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Inmar Leverages Data To Make Customers Smarter


Celebrating its 42nd anniversary in 2022, Inmar Intelligence opened a new headquarters in Winston-Salem, North Carolina. The company has invested more than $1 billion in its technology platform solutions, “which has really driven momentous growth,” said Rob Weisberg, SVP.

“With that perspective, we’re doing about $120 billion in commerce driven through our platform,” he said, adding that Inmar has completed about 20 strategic acquisitions over the last 10 years. 

The company also earned a Great Place to Work certification in 2022 as a result of its commitment to providing “a great place for our employees, that’s inclusive and fulfilling,” Weisberg said.

Data is at the core of the company, which collects about 2.4 billion transactions each year into the Retail Cloud. 

Rob Weisberg

“We leverage a data science team and our technology platform to drive intelligence,” Weisberg said. “It’s ultimately about making our customers smarter, by allowing them to leverage that data in ways to target shoppers more effectively, to provide incentives to shoppers more effectively, to drive higher customer lifetime value and satisfaction, as well as to allow shoppers to stretch their dollars and enjoy their baskets.”

With today’s inflationary environment, Weisberg said Inmar’s focus on shopper-first innovation is “really criticial.” By delivering incentives and coupons to shoppers via digital channels, Inmar delivered about $1.3 billion in savings in 2021 and that number was expected to increase in 2022.

“What we’re seeing is that shoppers are seeking out incentives like never before, to help offset that inflation,” he said.

When looking at shoppers’ perception of basket value, Weisberg said it basically comes down to what value means for them. “Very often, it’s the balance between the cost of the basket and what you receive in that basket – being satisfied overall with that exchange of value.”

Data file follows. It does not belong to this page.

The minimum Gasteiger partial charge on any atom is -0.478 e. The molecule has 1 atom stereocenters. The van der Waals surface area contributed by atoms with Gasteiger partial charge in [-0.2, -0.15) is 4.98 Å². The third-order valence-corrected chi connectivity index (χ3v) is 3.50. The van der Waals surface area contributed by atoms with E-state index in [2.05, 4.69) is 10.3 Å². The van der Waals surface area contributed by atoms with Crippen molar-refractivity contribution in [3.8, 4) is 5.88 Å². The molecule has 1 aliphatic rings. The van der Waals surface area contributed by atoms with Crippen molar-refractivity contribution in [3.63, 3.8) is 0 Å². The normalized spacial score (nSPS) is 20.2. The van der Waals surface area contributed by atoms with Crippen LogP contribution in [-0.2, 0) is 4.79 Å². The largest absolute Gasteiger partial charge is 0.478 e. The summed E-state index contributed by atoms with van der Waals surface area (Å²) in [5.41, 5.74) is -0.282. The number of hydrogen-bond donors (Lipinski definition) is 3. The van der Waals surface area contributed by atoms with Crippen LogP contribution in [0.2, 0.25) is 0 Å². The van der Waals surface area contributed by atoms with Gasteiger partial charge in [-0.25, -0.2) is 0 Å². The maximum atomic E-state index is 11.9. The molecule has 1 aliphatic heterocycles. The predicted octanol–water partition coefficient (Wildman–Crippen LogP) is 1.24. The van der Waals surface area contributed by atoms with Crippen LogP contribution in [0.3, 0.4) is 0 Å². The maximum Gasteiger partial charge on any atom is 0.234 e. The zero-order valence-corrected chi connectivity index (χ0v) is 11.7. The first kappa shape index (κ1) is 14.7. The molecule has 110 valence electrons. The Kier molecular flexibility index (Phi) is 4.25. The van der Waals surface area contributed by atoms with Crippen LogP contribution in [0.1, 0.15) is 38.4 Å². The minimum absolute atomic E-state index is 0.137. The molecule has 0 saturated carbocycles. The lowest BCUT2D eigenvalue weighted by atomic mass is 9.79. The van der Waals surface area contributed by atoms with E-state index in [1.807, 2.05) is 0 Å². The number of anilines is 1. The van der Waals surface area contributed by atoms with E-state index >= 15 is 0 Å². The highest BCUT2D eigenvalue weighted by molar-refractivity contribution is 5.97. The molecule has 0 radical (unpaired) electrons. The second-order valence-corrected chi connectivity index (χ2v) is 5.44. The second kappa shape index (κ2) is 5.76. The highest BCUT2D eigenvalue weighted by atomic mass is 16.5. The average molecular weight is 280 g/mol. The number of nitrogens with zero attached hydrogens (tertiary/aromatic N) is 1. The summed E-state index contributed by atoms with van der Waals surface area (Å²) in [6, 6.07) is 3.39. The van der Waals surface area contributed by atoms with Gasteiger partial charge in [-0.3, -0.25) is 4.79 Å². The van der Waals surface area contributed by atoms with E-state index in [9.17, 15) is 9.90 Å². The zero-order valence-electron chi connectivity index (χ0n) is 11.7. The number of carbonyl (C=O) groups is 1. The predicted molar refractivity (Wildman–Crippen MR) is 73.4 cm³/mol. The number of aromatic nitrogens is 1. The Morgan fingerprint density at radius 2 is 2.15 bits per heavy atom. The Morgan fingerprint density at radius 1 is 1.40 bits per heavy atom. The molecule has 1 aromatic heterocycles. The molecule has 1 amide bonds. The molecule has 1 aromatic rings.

Inmar is focused on personalizing the experience to make sure shoppers get the offers that will be relevant to them. Weisberg said the company’s white label e-commerce solution is “the only turnkey solution out there.”

“It’s integrated fully with programmatic media incentives, our loyalty program and our intelligent in-store program, all of which provide this holistic view of the customer…so that helps our retail partners deliver personalized experiences at every interaction for the shopper and really deliver value for that shopper,” he said. 

Weisberg added that he has seen how e-commerce can “meaningfully change the trajectory of a company and ultimately change the trajectory of an industry, particularly when it’s built on a foundation of data and data science. 

“We’re seeing that occur now in retail grocery at a level that has not been seen before,” he said.

While in the past retail grocery has been slow to adopt technology, the COVID-19 pandemic accelerated the pace and retail grocers had to react quickly. Now, they are looking to make their digital experience an extension of the in-store experience.

The data that retail grocers can capture via e-commerce channels is “far more robust than what you would generally capture on an in-store buyer. And as a result, you can really personalize the experience in a way that adds value to the shopper,” Weisberg said.

Inmar enjoys “the highest redemption rate of incentives in the industry, and it’s because of the AI that we’re leveraging.” Inmar’s redemption rate is 18.4 percent, which Weisberg termed “staggering.” It offers a 43 percent higher offer count than leading retailers, he said. 

Inmar Intelligence has 100-plus new brands investing with it and has signed 50 new retailers in the last 18 months. Weisberg said it’s “the AI and data science that’s delivering.”

In the area of retail media, which he termed as the fastest growing segment of the media industry overall, retail media networks – advertising on the retailers’ sites – will become more important as cookies eventually are phased out.

“Ultimately, it’s about delivering return on investment,” said Weisberg, adding that advertisers don’t want to put a piece of media in front of someone who is not likely to respond.

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